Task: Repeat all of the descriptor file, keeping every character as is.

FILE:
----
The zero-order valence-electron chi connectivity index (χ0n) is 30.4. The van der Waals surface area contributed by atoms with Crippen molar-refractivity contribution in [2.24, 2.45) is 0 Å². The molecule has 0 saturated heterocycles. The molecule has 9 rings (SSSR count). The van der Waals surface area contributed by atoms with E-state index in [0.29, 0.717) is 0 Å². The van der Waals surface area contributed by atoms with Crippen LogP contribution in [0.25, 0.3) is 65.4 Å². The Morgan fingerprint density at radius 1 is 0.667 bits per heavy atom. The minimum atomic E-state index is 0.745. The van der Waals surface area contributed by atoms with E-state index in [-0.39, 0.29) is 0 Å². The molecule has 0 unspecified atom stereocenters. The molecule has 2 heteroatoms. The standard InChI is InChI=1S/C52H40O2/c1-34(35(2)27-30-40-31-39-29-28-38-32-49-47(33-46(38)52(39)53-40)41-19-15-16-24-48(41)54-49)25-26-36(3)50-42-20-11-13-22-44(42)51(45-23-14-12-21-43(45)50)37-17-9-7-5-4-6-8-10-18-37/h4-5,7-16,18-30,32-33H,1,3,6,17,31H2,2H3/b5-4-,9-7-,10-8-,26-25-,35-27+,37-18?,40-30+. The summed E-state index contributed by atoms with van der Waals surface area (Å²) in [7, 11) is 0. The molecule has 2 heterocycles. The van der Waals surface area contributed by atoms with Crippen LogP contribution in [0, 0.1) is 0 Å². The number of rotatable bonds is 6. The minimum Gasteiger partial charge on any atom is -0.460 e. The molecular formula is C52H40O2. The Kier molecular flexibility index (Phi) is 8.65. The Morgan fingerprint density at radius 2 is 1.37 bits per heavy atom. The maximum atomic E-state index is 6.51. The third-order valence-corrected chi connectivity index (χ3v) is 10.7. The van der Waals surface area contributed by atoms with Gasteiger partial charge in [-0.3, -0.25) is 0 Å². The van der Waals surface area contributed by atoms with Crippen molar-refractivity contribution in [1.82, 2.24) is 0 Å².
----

The zero-order valence-electron chi connectivity index (χ0n) is 30.4. The van der Waals surface area contributed by atoms with Crippen molar-refractivity contribution in [2.24, 2.45) is 0 Å². The molecule has 0 saturated heterocycles. The molecule has 9 rings (SSSR count). The van der Waals surface area contributed by atoms with E-state index in [0.29, 0.717) is 0 Å². The van der Waals surface area contributed by atoms with Crippen LogP contribution in [0.25, 0.3) is 65.4 Å². The Morgan fingerprint density at radius 1 is 0.667 bits per heavy atom. The minimum atomic E-state index is 0.745. The van der Waals surface area contributed by atoms with E-state index in [-0.39, 0.29) is 0 Å². The molecule has 0 unspecified atom stereocenters. The molecule has 2 heteroatoms. The standard InChI is InChI=1S/C52H40O2/c1-34(35(2)27-30-40-31-39-29-28-38-32-49-47(33-46(38)52(39)53-40)41-19-15-16-24-48(41)54-49)25-26-36(3)50-42-20-11-13-22-44(42)51(45-23-14-12-21-43(45)50)37-17-9-7-5-4-6-8-10-18-37/h4-5,7-16,18-30,32-33H,1,3,6,17,31H2,2H3/b5-4-,9-7-,10-8-,26-25-,35-27+,37-18?,40-30+. The summed E-state index contributed by atoms with van der Waals surface area (Å²) in [7, 11) is 0. The molecule has 2 heterocycles. The van der Waals surface area contributed by atoms with Crippen LogP contribution in [0, 0.1) is 0 Å². The number of rotatable bonds is 6. The minimum Gasteiger partial charge on any atom is -0.460 e. The molecular formula is C52H40O2. The Kier molecular flexibility index (Phi) is 8.65. The Morgan fingerprint density at radius 2 is 1.37 bits per heavy atom. The maximum atomic E-state index is 6.51. The third-order valence-corrected chi connectivity index (χ3v) is 10.7. The van der Waals surface area contributed by atoms with Gasteiger partial charge in [-0.3, -0.25) is 0 Å². The van der Waals surface area contributed by atoms with Crippen molar-refractivity contribution in [1.82, 2.24) is 0 Å².